Theory

Experience is essential to understanding, and understanding leads to social problem solving.

The Learning Pyramid

John Dewey (1859-1952)

Service Learning: A course-based, credit-bearing educational experience in which students (a) participate in an organized service activity that meets identified community needs and (b) reflect on the service activity in such a way as to gain further understanding of course content, a broader appreciation of the discipline, and an enhanced sense of civic responsibility.

Therefore service learning integrates community service and educational objectives. Reflection is the bridge between the service activity and the educational content.

Dewey contended that experience is as important as theory because "personal experiences, such as those gained through community service, allow theory to take on meaning when reflection supports an analysis and critical examination of the experience."

It is through active learning and the interplay between abstract, remote content and personal, palatable experiences that student learning is deepened and strengthened.

Reflection is an "active, persistent, and careful consideration of any belief or supported form of knowledge in light of the grounds that support it."

Experience becomes educative when critical reflective thought creates new meaning and leads to growth and the ability to take informed actions. Communication is a key to creating educative experiences and leads to educational, social, and moral development.

The Conditions that Maximize the Potential for Inquiry-Based Learning to Be Educative:

  1. It must generate interest in the learner.
  2. It must be intrinsically worthwhile to the learner.
  3. It must present problems that awaken new curiosity and create a demand for information.
  4. It must cover a considerable time span and foster development over time.

Experiences outside the classroom often cause dissonance, doubt, and confusion as students will face new circumstances and challenges. This perplexity is necessary because it fosters reflection and thinking.

Dewey's Educational Philosophy:

  1. Education must lead to personal growth.
  2. Education must contribute to humane conditions.
  3. Education must engage citizens in association with one another.

James Bradley

Criteria for Assessing Levels of Reflection

Level One

  1. Gives examples of observed behavior or characteristics of the client or setting, but provides no insight into reasons behind observation; observations tend to become dimensional and conventional or unassimilated repetitions of what has been heard in class or from peers.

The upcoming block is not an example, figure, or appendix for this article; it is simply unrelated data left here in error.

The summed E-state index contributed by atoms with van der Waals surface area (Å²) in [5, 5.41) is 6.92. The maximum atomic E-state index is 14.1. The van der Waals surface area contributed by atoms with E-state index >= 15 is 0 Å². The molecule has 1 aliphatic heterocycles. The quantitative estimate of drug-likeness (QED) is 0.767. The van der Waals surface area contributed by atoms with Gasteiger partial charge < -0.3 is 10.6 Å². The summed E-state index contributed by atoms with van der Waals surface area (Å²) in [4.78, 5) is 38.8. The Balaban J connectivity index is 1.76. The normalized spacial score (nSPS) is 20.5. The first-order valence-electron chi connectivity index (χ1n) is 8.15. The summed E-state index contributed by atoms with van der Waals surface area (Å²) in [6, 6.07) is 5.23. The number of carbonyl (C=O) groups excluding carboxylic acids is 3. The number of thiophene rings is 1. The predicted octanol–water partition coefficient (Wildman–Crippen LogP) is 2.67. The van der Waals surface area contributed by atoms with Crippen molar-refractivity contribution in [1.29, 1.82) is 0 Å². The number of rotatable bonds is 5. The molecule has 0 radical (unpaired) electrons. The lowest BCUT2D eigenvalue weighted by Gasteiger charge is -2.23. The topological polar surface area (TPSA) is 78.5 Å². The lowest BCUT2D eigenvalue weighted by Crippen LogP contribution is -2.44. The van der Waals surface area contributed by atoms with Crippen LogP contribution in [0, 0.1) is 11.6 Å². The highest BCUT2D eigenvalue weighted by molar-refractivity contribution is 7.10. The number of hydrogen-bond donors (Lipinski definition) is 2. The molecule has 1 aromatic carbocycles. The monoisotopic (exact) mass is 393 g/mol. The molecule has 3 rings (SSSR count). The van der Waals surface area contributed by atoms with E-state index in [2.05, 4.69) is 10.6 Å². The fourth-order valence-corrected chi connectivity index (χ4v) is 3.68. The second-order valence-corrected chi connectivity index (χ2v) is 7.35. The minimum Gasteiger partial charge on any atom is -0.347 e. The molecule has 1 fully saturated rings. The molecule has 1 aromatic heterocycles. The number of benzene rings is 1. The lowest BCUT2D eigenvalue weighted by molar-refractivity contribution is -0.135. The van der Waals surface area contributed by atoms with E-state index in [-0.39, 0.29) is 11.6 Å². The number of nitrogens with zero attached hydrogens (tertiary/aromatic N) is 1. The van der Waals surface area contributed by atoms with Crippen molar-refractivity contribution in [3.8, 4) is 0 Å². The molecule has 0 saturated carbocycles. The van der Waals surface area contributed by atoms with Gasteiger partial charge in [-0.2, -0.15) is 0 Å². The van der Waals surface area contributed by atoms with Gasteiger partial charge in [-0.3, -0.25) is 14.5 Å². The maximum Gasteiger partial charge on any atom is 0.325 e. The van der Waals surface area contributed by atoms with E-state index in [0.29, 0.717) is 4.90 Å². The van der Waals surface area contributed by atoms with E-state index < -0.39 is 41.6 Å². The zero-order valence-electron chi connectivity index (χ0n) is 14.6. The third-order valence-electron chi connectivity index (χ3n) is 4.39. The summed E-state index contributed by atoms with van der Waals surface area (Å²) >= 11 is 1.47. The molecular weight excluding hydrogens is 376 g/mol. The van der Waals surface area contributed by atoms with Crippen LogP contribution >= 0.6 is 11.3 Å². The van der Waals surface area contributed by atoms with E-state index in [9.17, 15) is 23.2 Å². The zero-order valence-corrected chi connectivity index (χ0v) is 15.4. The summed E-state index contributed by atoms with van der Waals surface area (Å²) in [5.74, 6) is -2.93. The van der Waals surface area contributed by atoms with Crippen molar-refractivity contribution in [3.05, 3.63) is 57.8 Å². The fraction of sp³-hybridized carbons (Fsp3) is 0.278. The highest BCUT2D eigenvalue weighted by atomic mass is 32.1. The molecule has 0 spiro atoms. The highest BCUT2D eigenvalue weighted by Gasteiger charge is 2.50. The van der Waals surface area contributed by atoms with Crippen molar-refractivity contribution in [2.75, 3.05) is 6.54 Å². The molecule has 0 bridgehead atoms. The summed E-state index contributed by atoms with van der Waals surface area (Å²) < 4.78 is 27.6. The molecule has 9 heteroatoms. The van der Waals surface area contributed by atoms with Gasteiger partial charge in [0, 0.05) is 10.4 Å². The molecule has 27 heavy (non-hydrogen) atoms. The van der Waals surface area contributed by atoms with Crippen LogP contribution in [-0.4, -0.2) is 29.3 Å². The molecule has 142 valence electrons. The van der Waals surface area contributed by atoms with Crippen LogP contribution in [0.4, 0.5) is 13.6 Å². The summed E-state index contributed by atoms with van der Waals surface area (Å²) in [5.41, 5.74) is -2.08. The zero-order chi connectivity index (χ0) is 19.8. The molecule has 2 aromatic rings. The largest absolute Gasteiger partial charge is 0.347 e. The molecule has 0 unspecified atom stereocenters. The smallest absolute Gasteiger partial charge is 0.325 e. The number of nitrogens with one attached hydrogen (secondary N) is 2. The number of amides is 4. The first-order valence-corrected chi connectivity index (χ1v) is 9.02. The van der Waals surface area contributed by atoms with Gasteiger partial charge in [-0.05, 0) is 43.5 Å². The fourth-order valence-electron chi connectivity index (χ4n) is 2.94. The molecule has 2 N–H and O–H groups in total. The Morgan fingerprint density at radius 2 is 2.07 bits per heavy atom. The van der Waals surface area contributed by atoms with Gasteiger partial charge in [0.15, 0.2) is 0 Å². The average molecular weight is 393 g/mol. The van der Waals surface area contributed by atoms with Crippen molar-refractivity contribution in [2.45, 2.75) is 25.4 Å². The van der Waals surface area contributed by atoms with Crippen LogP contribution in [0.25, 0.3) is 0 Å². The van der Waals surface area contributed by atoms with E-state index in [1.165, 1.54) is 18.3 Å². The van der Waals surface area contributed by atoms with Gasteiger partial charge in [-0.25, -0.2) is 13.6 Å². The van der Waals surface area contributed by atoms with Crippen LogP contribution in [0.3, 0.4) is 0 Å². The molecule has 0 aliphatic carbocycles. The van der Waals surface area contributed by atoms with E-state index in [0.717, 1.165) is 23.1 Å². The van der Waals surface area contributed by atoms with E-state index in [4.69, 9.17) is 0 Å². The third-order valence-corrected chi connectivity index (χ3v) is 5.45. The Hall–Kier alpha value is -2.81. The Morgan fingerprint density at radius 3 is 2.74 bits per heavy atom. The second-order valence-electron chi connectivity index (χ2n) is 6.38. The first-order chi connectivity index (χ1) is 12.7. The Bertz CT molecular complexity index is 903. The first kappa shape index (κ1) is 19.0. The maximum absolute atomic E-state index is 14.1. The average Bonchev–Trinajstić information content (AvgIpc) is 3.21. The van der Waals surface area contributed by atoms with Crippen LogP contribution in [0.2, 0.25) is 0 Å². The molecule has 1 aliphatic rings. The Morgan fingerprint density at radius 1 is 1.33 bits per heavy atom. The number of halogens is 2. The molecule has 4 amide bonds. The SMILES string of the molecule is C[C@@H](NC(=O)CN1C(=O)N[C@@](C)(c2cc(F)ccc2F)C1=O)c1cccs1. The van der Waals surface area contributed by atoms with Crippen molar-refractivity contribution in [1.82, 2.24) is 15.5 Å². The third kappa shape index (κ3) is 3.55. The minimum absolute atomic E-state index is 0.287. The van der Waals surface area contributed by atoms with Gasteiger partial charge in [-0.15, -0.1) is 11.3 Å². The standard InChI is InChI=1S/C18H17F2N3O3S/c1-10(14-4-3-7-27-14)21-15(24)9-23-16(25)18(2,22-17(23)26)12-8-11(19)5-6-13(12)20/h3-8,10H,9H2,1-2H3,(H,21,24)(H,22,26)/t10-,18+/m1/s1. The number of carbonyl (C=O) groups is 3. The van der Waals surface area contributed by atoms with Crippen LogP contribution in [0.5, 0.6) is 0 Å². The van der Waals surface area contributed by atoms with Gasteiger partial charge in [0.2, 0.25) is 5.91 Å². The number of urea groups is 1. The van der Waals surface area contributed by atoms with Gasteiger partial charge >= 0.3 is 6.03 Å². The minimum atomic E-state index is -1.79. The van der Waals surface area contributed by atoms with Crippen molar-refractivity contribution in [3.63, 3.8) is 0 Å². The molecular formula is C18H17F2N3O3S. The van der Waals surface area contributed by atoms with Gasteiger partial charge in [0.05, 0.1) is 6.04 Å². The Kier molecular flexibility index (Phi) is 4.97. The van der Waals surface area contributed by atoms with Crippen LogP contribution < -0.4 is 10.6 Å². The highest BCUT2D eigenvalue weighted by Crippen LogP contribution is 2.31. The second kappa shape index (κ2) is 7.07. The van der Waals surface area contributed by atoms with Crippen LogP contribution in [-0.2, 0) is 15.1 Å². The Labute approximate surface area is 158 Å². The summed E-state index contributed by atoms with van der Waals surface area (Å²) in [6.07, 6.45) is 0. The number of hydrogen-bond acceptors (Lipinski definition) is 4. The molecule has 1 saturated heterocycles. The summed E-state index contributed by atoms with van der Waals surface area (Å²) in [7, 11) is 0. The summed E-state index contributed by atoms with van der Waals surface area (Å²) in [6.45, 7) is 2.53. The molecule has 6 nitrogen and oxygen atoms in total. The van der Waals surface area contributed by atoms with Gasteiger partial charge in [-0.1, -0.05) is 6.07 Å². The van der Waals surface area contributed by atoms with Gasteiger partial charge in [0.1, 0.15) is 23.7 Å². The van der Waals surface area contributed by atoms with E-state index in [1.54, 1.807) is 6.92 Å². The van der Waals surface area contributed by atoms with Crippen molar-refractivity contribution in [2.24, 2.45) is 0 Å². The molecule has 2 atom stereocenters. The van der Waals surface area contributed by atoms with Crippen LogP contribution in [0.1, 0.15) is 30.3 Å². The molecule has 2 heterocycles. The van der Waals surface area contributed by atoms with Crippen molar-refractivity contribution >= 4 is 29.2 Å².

2. Tends to focus on just one aspect of the situation.
  3. Uses unsupported personal beliefs as frequently as "hard" evidence.
  4. Many acknowledge differences of perspective but do not discriminate effectively among them.

Level Two

  1. Observations are fairly thorough and nuanced although they tend not to be placed in a broader context.
  2. Provides a cogent critique from one perspective, but fails to see the broader system in which the aspect is embedded and other factors that may make change difficult.
  3. Uses both unsupported personal belief and evidence but is beginning to be able to differentiate between them.
  4. Perceived legitimate differences of viewpoint.
  5. Demonstrates a beginning ability to interpret evidence.

Level Three

  1. Views things from multiple perspectives; able to observe multiple aspects of the situation and place them in context.
  2. Perceives conflicting goals within and among the individuals involved in a situation and recognizes that the differences can be evaluated.
  3. Recognizes that actions must be situationally dependently and understands many of the factors that affect their choice.
  4. Makes appropriate assessment of the importance of the decisions facing clients and of his or her responsibility as a part of the clients' lives.

References

John Dewey, Democracy and Education (New York: Macmillan Inc., 1916).

Task Group on Education, Strong Foundations: Principles for Effective General Education Programs. (Washington, D.C.: Association for American Colleges, 1994).

John Dewey, How We Think: A Restatement of the Relation Reflective Thinking to the Educative Process (Boston: D.C. Heath and Company, 1933), 146.

John Gouinlock, ed., The Moral Writings of John Dewey (New York: Prometheus Books, 1994), xxxvi.

Dwight E. Giles and Janet Eyler, "The Theoretical Roots of Service-learning in John Dewey: Towards a Theory of Service-learning," Michigan Journal of Community Service Learning. 4 (1997):22-29.

Bradley, J. (1995). A model for evaluating student learning in academically based service, Connecting Cognition and Action: Evaluation of Student Performance in Service Learning Courses, ed. M.Troppe (Denver: Education Commission of the States/ Campus Compact).

National Training Lab (n.d.) The Learning Pyramid. Bethel, Maine.

What I Want to Know

Can all majors participate in Service Learning? Do I have to pay to participate in Service Learning? How do i get involved? What is Service Learning? What organizations does Service Learning have partnerships with?